Monday, 8:53 pm — I’m on the bathroom floor, hyperventilating and gasping for air between guttural sobs. Just got off the phone with my brother, who gave me the most loving, funny pep talk. What is wrong with me? How did I end up on the bathroom floor? Why can’t I breathe? Why can’t I focus? Am I going to throw up? Am I having a panic attack? Is this a coronavirus symptom? What the heck is wrong with me? Hands shaking, I fumble to SOS text my therapist for an appointment. Done. Gasp. I roll over against the wall in the fetal position, struggling for air. Hands still shaking, heartbeat pulsing through my ears. I search to figure out: How will I survive the night with myself?
A month ago, my company asked me to lead our coronavirus response team. I kept telling myself: “I got this. I do well under pressure. I made it through the recession. Hell, I survived my dad’s death last year.” I felt immense responsibility to protect our clients’ livelihoods, financial well being and families. Within weeks coronavirus cast a swift, panicked, vengeful shadow across the globe, ravaging our health, families, minds, fears and uprooting the economy. And I felt this in my entire being. I dove into work and helping others. I donated to local businesses, sent care packages to hospitals, bought my nurse/doctor friends dinner. If there was something or someone I could help, I exhausted the options.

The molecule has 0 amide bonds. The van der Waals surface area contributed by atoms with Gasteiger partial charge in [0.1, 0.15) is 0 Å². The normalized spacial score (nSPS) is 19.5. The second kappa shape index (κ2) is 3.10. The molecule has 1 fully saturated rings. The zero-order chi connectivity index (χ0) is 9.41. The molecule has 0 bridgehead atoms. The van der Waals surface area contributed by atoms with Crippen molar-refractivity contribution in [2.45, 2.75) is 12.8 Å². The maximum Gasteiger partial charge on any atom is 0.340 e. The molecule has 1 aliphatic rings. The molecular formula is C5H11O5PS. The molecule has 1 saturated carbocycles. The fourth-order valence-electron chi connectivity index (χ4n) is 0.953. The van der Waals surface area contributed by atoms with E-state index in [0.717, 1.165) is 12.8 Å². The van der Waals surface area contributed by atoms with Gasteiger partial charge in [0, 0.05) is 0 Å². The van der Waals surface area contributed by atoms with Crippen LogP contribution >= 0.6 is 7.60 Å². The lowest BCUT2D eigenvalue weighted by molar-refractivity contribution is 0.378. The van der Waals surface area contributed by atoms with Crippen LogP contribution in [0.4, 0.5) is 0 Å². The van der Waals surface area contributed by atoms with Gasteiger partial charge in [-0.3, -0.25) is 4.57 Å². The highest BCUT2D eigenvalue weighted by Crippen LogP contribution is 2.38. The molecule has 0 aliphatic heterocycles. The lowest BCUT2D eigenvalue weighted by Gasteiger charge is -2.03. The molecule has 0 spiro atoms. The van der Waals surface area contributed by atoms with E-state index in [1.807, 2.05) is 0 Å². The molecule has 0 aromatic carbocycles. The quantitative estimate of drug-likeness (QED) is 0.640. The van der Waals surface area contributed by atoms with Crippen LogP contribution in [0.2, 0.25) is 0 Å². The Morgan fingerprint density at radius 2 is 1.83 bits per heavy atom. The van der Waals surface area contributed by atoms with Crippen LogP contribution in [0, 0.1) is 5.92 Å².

Outside of work, I often panicked about my mom getting coronavirus. Last year my dad died after a month on a ventilator in the ICU, so every time my mom mentioned a trip to the grocery store, I vividly pictured her in the ICU, struggling to breathe and suffering (or dying) on a ventilator. My voice broke when I asked her to be more careful, because I can never unlive that horrific month with my dad. Then, pushing me further into an anxious spiral, my long distance boyfriend got coronavirus and, my help, he did not want. Worry, stress, and anxiety flourished in a petri dish of chaos and unchecked emotions.
For weeks I battled with nausea, focus, stress headaches, self-criticism, quick irritation, and then the episode on the bathroom floor. “Focus on the bigger picture. You’re strong,” I meekly convinced myself, while also avoiding the mirror to witness myself slip back into the same velocity of grief and pain I had when my dad died.
“Take off your red cape,” Dr. K said. “You can’t fix this, you can’t save everyone, you can’t solve this. You’re not superwoman.” She doesn’t care about my resume or my reasons. She knows I struggle with maladaptive perfectionism and untamed anxiety. What’s happening in the world is real and uncontrollable and I rationalized that I could influence the outcome. Pro tip: Overproductive anxiety and fear DGAF how rational, reasonable, and influential you are. Neither does coronavirus.
Since I’ve picked myself up off the floor, I want to share what helped me, in case it helps you:
Keep your toolkit polished.